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MAPping the Future

The acceleration of digital transformation

The current global health crisis will change our lives forever.

Thirty top global experts, from technology executives to venture capitalists and analysts, weighed in on the pandemic’s lasting impact on how we live, work and think, as reported by Fast Company magazine.

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Everyone agrees that wor­king from home is becoming the new normal. Employees will continue to virtually connect with colleagues and customers even after the pandemic.

The experts also believe that companies and organizations will accelerate their migration to digital applications and platforms. “What organizations resisted for a decade is now core to survival and innovation,” Michael Hendrix, partner at Ideo, told Fast Company.

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Videoconferencing tools, learning management systems, cloud computing, e-commerce platforms, and others are being adopted by organizations all over.

Two traditional industries, health care and education, will also be forced to adapt.

“I expect that we will see an increase in blended lear­ning environments that include learning in both the physical classroom setting and online,” said Simon Allen, CEO of McGraw-Hill.

The health-care industry has likewise embraced digital health tools such as apps to check on patients.

All of these changes point to one common theme: Digital transformation is accelerating faster than ever. Organizations and companies, whether small or large, will adopt strategies to fully leverage on the changes brought about by the crisis.

In our digital transformation consulting work, we identified four groups of activities and processes in an organization—business model and operations, product/service configuration, customer engagement, and culture and employee engagement.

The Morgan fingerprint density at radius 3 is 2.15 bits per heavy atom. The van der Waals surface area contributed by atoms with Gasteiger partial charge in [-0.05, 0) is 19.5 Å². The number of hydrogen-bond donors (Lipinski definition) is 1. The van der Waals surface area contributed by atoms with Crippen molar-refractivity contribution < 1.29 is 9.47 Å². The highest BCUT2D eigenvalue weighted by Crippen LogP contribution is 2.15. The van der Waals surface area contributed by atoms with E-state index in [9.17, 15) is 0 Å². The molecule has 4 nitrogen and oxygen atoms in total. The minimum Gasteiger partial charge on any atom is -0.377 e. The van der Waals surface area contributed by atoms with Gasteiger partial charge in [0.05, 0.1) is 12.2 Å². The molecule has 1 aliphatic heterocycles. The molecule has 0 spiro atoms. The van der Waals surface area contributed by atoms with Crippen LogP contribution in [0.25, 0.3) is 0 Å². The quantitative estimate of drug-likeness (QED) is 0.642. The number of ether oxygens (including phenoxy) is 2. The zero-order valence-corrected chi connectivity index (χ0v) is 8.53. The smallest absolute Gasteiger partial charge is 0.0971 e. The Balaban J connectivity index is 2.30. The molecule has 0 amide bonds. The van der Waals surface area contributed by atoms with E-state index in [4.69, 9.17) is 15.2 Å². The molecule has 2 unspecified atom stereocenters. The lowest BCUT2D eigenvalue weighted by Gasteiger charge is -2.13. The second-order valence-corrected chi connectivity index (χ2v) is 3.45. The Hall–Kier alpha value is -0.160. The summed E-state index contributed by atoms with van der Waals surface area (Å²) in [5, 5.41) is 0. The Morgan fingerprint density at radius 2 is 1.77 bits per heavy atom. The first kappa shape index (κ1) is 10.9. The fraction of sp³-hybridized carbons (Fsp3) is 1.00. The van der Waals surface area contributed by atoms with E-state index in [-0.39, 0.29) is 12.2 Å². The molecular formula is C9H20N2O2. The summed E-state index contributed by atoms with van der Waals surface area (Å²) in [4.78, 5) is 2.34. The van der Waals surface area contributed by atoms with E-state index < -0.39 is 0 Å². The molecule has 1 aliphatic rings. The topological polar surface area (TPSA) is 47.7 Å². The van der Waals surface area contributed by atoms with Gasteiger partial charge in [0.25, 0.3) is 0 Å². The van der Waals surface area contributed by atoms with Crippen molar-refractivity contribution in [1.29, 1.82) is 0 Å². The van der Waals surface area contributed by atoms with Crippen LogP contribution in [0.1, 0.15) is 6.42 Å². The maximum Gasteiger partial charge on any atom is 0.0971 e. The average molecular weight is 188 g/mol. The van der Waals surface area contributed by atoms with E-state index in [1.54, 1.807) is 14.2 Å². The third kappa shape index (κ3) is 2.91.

Because of digitization, business models will transform to nontraditional ones, such as subscription, microtransaction and freemium (offering free basic services).

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Operations will likewise transform. Companies will automate processes for cost efficiency. A good example are banks. Customer service agents work from home to answer custo­mer queries using advanced digital tools. Organizations are also adopting chatbots and artificial intelligence to automate certain customer-facing activities.

Lastly, culture and employee engagement are also being transformed. Apart from the digital work-from-home tools that ensure collaboration across the organization, lear­ning management systems and employee engagement tools are being adopted to make sure that employees continually reskill and upskill to better adapt to the changing times.

But like what we always say in our consulting work, culture is the hardest to transform as it involves changing mindsets and behaviors of employees. What’s more challenging to CEOs now is how to survive the crisis, while transforming for the future, and all of these happening in the midst of anxiety and worry among the employees; and not all employees will be able to adapt to the fast changing environment.

The business environment will be difficult in the coming years. In order to survive, business leaders need to adopt digital transformation strategies while balancing with culture transformation, exercising good judgment and compassion for the employees. INQ

This article reflects the personal opinion of the authors and does not reflect the official stand of the Management Association of the Philippines or the MAP. The author is CEO of Hungry Workhorse, a digital and culture transformation consulting firm. He is the Country Representative of the Institute of Change and Transformation Professionals Asia (ICTPA) and Fellow at the US-based Institute for Digital Transformation. He teaches strategic management in the MBA Program of De La Salle University.

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TAGS: Business, Digital Transformation
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